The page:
There can be certain words or phrases your relatives / ancestors may have used over the years. Many of these words are originally based on the Irish language and then became more a common English word.
Here are a few examples.
Irish term for family is ‘clann’ and in English it became ‘clan‘.
Irish terms for whiskey are “Fuisce” or “uisce bheatha” which means the water of life. While the English word has evolved quite a bit from these versions, the basic “shh” sound in the middle and the ending is still there.
During the Land War in the 1850s, 1860s, and 1870s in Ireland, the poor Irish tenant farmers were locked in a battle to win themselves better rights and even to have lower rents. There was a Capt. Charles Boycott, a British land agent, employed by a land owner who attempted to evict eleven families from their homes during these civil disputes. Capt. Boycott at one of the Lord Erne’s work fields found that it was empty of any workers and even the house staff refused to work. It was a form of protest and the term ‘boycott‘ became associated with civil unrest or social protest from then on. (Anyone with that surname?)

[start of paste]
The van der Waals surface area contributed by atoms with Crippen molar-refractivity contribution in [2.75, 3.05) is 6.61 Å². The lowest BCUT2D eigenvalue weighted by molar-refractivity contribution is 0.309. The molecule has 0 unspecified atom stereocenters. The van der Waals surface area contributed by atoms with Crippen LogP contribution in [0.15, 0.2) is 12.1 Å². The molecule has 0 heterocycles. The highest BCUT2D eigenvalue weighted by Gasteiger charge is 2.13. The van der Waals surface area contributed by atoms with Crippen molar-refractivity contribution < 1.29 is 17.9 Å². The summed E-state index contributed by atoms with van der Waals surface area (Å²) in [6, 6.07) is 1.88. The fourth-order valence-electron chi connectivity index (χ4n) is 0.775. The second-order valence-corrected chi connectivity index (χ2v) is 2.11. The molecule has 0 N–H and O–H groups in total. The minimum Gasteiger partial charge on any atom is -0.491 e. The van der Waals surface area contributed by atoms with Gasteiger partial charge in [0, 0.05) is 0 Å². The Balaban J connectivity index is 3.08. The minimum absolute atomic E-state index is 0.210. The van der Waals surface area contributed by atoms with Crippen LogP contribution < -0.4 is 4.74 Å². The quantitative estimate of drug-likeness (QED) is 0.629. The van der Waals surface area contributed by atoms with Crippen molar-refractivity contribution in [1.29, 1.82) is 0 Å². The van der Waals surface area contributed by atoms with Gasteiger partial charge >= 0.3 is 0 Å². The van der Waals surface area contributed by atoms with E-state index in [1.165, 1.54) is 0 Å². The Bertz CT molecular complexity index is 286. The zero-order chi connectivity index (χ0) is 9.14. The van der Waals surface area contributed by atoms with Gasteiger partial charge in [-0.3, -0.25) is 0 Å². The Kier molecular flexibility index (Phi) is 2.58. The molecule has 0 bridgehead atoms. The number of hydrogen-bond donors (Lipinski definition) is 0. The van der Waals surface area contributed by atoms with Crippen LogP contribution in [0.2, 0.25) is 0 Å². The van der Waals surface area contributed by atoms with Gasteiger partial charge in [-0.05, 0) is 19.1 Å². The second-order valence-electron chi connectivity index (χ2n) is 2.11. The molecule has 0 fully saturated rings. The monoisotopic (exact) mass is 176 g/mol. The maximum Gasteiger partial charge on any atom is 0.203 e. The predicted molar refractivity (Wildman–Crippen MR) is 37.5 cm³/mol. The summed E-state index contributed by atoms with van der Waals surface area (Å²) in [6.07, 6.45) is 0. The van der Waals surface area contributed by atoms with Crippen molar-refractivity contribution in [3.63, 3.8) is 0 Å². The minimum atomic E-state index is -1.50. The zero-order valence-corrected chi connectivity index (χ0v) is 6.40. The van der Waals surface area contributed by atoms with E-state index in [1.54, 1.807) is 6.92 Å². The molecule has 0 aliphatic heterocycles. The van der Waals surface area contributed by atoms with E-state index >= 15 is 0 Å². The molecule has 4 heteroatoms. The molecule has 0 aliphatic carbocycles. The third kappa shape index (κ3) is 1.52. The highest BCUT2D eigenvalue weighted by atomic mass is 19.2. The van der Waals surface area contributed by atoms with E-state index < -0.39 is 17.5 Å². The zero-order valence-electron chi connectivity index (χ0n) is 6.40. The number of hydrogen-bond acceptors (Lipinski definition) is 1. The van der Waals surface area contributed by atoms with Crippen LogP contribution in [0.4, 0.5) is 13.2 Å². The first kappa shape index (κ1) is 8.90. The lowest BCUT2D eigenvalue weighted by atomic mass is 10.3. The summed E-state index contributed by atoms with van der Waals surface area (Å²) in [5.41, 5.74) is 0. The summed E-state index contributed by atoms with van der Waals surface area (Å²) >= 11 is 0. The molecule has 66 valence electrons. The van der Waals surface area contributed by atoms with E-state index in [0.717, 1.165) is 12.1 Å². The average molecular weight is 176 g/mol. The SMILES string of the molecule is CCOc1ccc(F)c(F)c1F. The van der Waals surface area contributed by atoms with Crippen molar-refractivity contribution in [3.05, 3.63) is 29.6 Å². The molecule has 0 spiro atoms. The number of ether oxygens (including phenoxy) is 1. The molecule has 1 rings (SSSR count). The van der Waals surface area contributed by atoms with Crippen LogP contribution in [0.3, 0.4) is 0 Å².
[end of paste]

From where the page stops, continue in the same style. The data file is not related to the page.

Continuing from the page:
The Irish term “Go leor” means there was a lot of something, plenty and is pronounced exactly the same as the English word “galore.”
Photos: Irish whiskey, pottery in smithereens, Irish Land Wars and Capt Charles Boycott.
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